Consumption (economics)

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Consumption, defined as spending for acquisition of utility, is a major concept in economics and is also studied in many other social sciences. It is seen in contrast to investing, which is spending for acquisition of future income.[1]

Different schools of economists define consumption differently. According to mainstream economists, only the final purchase of newly produced goods and services by individuals for immediate use constitutes consumption, while other types of expenditure — in particular, fixed investment, intermediate consumption, and government spending — are placed in separate categories (see Consumer choice). Other economists define consumption much more broadly, as the aggregate of all economic activity that does not entail the design, production and marketing of goods and services (e.g. the selection, adoption, use, disposal and recycling of goods and services).[2]

Economists are particularly interested in the relationship between consumption and income, as modelled with the consumption function. A similar realist structural view can be found in consumption theory, which views the Fisherian intertemporal choice framework as the real structure of the consumption function. Unlike the passive strategy of structure embodied in inductive structural realism, economists define structure in terms of its invariance under intervention.[3]

Consumption of household is the use of goods and services, this is not to be confused with consumption expenditure or consumer spending. Those describe the amount of money that is spent on goods and services. In those durable goods and other similar expenses are counted differently [4] [5]

Behavioural economics, Keynesian consumption function[edit]

The Keynesian consumption function is also known as the absolute income hypothesis, as it only bases consumption on current income and ignores potential future income (or lack of). Criticism of this assumption led to the development of Milton Friedman's permanent income hypothesis and Franco Modigliani's life cycle hypothesis.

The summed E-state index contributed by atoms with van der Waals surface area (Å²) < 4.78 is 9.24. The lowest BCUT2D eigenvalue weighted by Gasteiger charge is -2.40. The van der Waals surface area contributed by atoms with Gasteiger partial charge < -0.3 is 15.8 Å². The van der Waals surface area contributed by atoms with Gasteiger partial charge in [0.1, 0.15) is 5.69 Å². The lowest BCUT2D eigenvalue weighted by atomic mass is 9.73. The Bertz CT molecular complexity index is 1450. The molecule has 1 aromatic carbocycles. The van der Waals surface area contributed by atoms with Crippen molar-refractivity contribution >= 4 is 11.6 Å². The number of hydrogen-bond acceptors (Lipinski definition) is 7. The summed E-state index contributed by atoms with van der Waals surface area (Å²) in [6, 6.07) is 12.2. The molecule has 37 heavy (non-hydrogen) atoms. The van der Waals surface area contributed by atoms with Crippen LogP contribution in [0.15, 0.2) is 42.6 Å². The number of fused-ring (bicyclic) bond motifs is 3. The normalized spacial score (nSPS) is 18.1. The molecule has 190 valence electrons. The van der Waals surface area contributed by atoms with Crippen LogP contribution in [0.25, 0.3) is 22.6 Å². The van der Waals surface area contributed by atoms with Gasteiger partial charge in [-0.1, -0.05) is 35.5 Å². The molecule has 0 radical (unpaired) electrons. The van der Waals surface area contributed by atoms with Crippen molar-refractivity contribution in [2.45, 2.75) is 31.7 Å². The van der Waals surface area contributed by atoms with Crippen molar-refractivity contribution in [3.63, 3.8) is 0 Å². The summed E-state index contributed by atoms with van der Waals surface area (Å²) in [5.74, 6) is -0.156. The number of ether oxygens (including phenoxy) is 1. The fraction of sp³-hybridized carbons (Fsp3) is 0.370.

More recent theoretical approaches are based on behavioural economics and suggest that a number of behavioural principles can be taken as microeconomic foundations for a behaviourally-based aggregate consumption function.[6]

Behavioural economics also adopts and explains several human behavioural traits within the constraint of the standard economic model. These can range from: bounded rationality, bounded willpower, and bounded selfishness.[7]

Consumption and household production[edit]

Aggregate consumption is a component of aggregate demand.[8]

Consumption is defined in part by comparison to production. In the tradition of the Columbia School of Household Economics, also known as the New Home Economics, commercial consumption has to be analyzed in the context of household production. The opportunity cost of time affects the cost of home-produced substitutes and therefore demand for commercial goods and services.[9][10] The elasticity of demand for consumption goods is also a function of who performs chores in households and how their spouses compensate them for opportunity costs of home production.[11]

Different schools of economists define production and consumption differently. According to mainstream economists, only the final purchase of goods and services by individuals constitutes consumption, while other types of expenditure — in particular, fixed investment, intermediate consumption, and government spending — are placed in separate categories (See consumer choice). Other economists define consumption much more broadly, as the aggregate of all economic activity that does not entail the design, production and marketing of goods and services (e.g. the selection, adoption, use, disposal and recycling of goods and services).[citation needed]

Consumption can also be measured by a variety of different ways such as energy in energy economics metrics.

Consumption in microeconomics[edit]

In microeconomics, consumer choice is a theory that assumes that people are rational consumers. And they decide on what combinations of goods to buy based on their utility function (which goods provide them with more use/happiness) and their budget constraint (which combinations of goods they can afford). [12] Consumers try to maximize utility while staying within the limits of their budget constrain. Or to minimalize cost while getting the target level of utility. [13]A special case of this is the consumption-leisure model where a consumer chooses between a combination of leisure and working time, which is represented by income. [14]